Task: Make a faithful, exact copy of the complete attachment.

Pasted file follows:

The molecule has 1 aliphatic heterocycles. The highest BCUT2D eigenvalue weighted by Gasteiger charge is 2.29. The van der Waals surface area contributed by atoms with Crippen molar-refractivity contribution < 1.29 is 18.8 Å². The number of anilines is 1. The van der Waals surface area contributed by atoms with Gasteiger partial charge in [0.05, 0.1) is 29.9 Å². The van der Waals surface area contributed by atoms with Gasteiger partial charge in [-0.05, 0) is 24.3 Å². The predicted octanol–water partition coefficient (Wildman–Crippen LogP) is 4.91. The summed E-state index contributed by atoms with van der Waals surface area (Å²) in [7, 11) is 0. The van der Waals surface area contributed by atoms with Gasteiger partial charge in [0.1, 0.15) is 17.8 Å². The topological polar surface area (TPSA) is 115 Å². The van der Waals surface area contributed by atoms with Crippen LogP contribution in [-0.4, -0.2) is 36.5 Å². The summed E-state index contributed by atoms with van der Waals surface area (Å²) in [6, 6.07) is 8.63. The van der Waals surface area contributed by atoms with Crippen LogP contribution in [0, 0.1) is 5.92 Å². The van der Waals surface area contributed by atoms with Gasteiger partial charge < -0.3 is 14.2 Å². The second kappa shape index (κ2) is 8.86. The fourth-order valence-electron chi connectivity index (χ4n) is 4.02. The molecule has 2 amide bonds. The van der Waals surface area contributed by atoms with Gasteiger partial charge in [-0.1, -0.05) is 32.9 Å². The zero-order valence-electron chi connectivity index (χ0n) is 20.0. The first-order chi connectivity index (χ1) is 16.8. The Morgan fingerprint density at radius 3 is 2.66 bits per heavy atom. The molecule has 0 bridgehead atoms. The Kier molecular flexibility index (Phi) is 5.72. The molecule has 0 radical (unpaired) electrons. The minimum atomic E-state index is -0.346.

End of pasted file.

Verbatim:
The molecule has 1 aliphatic heterocycles. The highest BCUT2D eigenvalue weighted by Gasteiger charge is 2.29. The van der Waals surface area contributed by atoms with Crippen molar-refractivity contribution < 1.29 is 18.8 Å². The number of anilines is 1. The van der Waals surface area contributed by atoms with Gasteiger partial charge in [0.05, 0.1) is 29.9 Å². The van der Waals surface area contributed by atoms with Gasteiger partial charge in [-0.05, 0) is 24.3 Å². The predicted octanol–water partition coefficient (Wildman–Crippen LogP) is 4.91. The summed E-state index contributed by atoms with van der Waals surface area (Å²) in [7, 11) is 0. The van der Waals surface area contributed by atoms with Gasteiger partial charge in [0.1, 0.15) is 17.8 Å². The topological polar surface area (TPSA) is 115 Å². The van der Waals surface area contributed by atoms with Crippen LogP contribution in [-0.4, -0.2) is 36.5 Å². The summed E-state index contributed by atoms with van der Waals surface area (Å²) in [6, 6.07) is 8.63. The van der Waals surface area contributed by atoms with Crippen LogP contribution in [0, 0.1) is 5.92 Å². The van der Waals surface area contributed by atoms with Gasteiger partial charge < -0.3 is 14.2 Å². The second kappa shape index (κ2) is 8.86. The fourth-order valence-electron chi connectivity index (χ4n) is 4.02. The molecule has 2 amide bonds. The van der Waals surface area contributed by atoms with Gasteiger partial charge in [-0.1, -0.05) is 32.9 Å². The zero-order valence-electron chi connectivity index (χ0n) is 20.0. The first-order chi connectivity index (χ1) is 16.8. The Morgan fingerprint density at radius 3 is 2.66 bits per heavy atom. The molecule has 0 bridgehead atoms. The Kier molecular flexibility index (Phi) is 5.72. The molecule has 0 radical (unpaired) electrons. The minimum atomic E-state index is -0.346.